Thursday, June 30, 2016

IndyCar's triumphant return to Road America does not disappoint

Welcome back, Road America. We've missed you.

Last weekend, the Verizon IndyCar Series returned to one of the greatest road courses around: Road America in Elkhart Lake, Wis. It's been nine years since the then-ChampCar Series visited the four-mile road circuit for a race. Really, it's been too, too long.

Open-wheel racing has been at RA since 1982, missing just one year during its run through 2007. For anyone that followed the Indy Racing League (why, I'm not sure), they haven't seen RA on the schedule since the early 1990s before the split.

It's been, 9 years
In 2008, the two open-wheel series merged back together as IndyCar. For some reason, I'm sure money related, Road America was left off the schedule. As the years went on, I gathered that part of the reason was because the schedule already held the Milwaukee mile oval track, and RA was just too close to run both. This made absolutely no sense though, since for years both tracks were on the schedule.

Team Penske paddock.
For the past few years, the IndyCar schedule was released without RA. This is why I would offer up my #BringBackRA hashtag every so often. It was frustrating because it's such a fan-favorite course, but the drivers love it, too. Some of the best drivers in the sport identify it as their favorite circuit.

If it sounds like I'm gushing over this place, that's because I probably am. Road America has a special place in my heart. Our family isn't the typical go-to-the-cabin type during the summer. We don't camp. Instead, our annual summer trip was a journey to Road America. We'd typically go for the Friday-Saturday-Sunday weekend, watching as much racing as we could.

This place has history, sentimental value
Our first visit was in 1990. We've also gone back for American LeMans races in the 2000s. The rain-filled race weekend in 1997 taught us to always be prepared race fans, bringing ponchos and extra tennis shoes with us on future trips. We ended up buying Andretti ponchos in '97 because the rain was just non-stop. We've seen plenty of crashes, spins, walked through the paddock and seen plenty of drivers during our RA tenure.

Anyway, when the series announced it would make a return to RA in 2016, the racing community went crazy with excitement. Me, too.

Juan Pablo Montoya after Canada Corner.
The vibe on Twitter, seeing the increase in race fans and hearing the driver interviews on TV, the consensus was pretty clear: Everyone was happy to be back. Funny thing is, I think only about half of the drivers have driven at the track before, since the hiatus was so long.

Back home again, at Road America
Friday, we could already tell that the attendance was up and rivaling the "good ol' days." We took in a couple practice sessions and walked the paddock. It's really the best day to take in the action from different spots around the 14-turn track and take photos. I just had my point-and-shoot camera but was able to get some nice shots in (cropping will help). We watched from Canada Corner and then later as they came up the hill in turn six.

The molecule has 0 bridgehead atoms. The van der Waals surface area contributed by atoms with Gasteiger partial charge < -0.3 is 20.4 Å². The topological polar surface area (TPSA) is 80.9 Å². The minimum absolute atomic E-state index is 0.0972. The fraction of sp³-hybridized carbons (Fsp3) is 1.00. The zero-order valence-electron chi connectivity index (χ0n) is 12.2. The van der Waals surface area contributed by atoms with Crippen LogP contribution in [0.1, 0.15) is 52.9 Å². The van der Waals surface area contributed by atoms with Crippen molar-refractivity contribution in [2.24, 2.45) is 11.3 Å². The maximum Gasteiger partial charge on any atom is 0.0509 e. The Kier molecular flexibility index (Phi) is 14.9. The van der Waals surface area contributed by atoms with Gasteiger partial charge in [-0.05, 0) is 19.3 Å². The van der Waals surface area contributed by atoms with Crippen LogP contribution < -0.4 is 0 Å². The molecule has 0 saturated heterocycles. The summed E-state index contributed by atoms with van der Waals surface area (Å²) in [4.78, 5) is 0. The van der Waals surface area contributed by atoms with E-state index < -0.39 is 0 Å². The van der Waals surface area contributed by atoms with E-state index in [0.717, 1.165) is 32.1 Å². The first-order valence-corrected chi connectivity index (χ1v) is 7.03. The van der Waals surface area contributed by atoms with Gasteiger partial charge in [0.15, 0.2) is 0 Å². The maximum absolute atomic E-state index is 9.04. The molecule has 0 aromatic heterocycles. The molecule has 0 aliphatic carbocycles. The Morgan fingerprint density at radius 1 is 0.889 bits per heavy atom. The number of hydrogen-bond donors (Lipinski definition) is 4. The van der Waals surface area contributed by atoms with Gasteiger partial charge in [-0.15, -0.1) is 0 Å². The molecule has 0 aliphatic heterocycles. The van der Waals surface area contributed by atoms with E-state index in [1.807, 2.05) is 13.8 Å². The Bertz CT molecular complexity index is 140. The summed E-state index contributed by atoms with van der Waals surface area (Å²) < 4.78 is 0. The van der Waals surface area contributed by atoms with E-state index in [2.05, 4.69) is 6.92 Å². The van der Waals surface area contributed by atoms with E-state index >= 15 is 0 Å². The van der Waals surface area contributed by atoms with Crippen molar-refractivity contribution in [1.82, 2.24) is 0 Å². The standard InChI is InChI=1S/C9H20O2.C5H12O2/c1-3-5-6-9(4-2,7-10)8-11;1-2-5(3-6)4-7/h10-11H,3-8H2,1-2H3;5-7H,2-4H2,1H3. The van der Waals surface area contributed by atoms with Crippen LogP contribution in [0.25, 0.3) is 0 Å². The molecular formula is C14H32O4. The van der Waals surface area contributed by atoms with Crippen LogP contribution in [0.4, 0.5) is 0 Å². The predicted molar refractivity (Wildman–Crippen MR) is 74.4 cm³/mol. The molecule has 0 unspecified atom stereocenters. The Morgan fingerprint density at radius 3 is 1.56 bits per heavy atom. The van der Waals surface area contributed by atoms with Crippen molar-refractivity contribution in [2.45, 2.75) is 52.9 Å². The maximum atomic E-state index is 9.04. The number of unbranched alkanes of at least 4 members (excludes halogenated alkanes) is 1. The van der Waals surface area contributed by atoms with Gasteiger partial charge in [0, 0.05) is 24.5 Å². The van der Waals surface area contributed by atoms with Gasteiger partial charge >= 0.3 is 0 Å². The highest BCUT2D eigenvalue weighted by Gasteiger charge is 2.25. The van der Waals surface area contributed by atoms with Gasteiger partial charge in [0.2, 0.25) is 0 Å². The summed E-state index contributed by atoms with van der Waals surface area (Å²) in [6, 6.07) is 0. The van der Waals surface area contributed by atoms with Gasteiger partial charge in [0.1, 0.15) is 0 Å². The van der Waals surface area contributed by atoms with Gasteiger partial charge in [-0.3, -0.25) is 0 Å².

One of the cool things was to see all the improvements at the track, including a few new vantage points to watch. There's a new path surrounding the before-and-after of Canada Corner (turn 12), plus the spot around turn six and then you can walk down and see the cars come through turn seven, too.

Saturday, it was more practice, paddock time and then qualifying. We watched from inside turn 14, which I don't think was open in previous years. That's when we saw the legendary Rick Mears, who works for Team Penske, watching the field. For qualifying, we saw team owner Bobby Rahal pull up before turn 12 along the new path to watch his son Graham Rahal. We didn't think we'd see an owner just hanging out around the track like that, but there he was.

Oh yeah, and the weather was perfect if you like sunny, summer days.

It's always fun to see the paddock where teams are working their magic on the race cars, always trying to make them better for qualifying and race day. Always be on the lookout for driver sightings, too. We spotted: Helio Castroneves, Juan Pablo Montoya, Will Power, Simon Pagenaud, Jack Hawksworth, Takuma Sato, Josef Newgarden, James Hinchcliffe, Graham Rahal and also team owner (and former driver) Jimmy Vasser, who we stopped and talked with briefly. My dad had him autograph one of his racing photos, then got Bobby's signature later, too.

Sunday Funday Race Day
Race day, we set up our chairs in the inside of turn 14, so we could see the cars come through into the turn, then head up the huge hill to the main straightaway and the start-finish line. It's also sometimes nice to see which cars head into the pits. There was also a large videoboard in the corner, which really helps when it's a four-mile track. For reference, the cars take about a minute and 45 seconds to get around for one lap, give or take.
Will Power got off in the grass after turn six in practice.
Will Power had the pole and led all but four of the 50 laps, just because of when he came in for pit stops. He was pretty much untouchable as he drove to the win. He jumped out of the car in victory circle and was "stoked" to get the victory. Tony Kanaan finished second. If he would have had a few more push-to-passes left near the end, or if the race had a few more laps, he might have had a chance to overtake Power.